Lavender spiders

This year the wildflowers have been spectacular already – and it is just barely past Easter.

Roadsides are covered with purple, red, and white clover. if you miss a spot in your yard while mowing, you are liable to see tiny veronica, bright oxalis, and the everpresent crowpoison. Fallow fields are breeding grounds for purple and white violets. Fencelines and the edges of woods crawl with jessamine, blackberry, honeysuckle, and wisteria.

I think one of the most remarkable of these wildflowers is spiderwort (tradescantia). Spiderwort is a much lovelier plant than its name might suggest.

Tradescantia is an upright perennial that grows in clumps 1-2 feet tall. The two most common forms here in the U.S., Ohio Spiderwort and Virginia Spiderwort, have indigo to violet blooms of 3-4 petals and prominent yellow anthers. The plant has been domesticated in places and bred to other colors ranging from mauve to white.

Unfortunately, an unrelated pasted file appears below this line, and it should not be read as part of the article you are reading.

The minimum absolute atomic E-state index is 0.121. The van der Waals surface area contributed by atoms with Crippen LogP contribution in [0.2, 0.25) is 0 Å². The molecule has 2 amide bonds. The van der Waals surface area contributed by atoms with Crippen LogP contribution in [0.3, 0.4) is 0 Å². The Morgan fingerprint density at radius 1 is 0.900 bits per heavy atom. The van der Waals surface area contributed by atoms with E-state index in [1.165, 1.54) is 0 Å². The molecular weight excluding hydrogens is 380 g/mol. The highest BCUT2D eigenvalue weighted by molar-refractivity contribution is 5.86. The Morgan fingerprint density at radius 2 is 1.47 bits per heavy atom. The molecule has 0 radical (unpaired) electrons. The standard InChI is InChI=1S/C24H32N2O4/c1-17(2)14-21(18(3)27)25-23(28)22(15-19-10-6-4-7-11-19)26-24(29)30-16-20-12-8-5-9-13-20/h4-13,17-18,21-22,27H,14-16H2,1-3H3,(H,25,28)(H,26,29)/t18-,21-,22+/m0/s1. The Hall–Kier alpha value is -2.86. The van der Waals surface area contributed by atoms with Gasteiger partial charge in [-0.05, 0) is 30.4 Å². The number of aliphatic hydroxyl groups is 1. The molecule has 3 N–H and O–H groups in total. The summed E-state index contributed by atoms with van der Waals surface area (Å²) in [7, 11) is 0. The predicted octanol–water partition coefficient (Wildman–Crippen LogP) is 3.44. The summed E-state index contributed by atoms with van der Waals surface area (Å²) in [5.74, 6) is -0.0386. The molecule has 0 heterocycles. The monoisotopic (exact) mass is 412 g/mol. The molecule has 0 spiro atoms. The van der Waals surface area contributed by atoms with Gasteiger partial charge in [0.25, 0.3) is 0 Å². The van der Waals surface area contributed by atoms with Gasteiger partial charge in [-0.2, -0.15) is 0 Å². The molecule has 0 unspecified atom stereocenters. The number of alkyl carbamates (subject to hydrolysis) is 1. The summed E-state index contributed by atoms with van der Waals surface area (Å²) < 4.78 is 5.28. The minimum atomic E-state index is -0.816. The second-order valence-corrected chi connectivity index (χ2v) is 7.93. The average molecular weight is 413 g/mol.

The stems sport long, dark green lanceolate leaves that hang down all around, giving the plant an appearance sort of like a giant green spider – but that might not be where it gets its name. Some naturalists have suggested that the name derives from the sticky sap. When the stems are broken, the sap runs clear, and when dried, the sap can be drawn into white filaments suggestive of spider silk.

The most remarkable patch of spiderwort that I’ve seen is currently in bloom south of Magnolia beside Highway-51. This amazing lavender clump begins around the city limits sign and continues unabated for about a mile in the ditch on the west side of the road.

If the State hasn’t mowed it yet, and you are local to this area, you ought to go check it out – but do it in the morning because in the afternoon the blossoms close up and the plants are less majestic!

Categories: Nature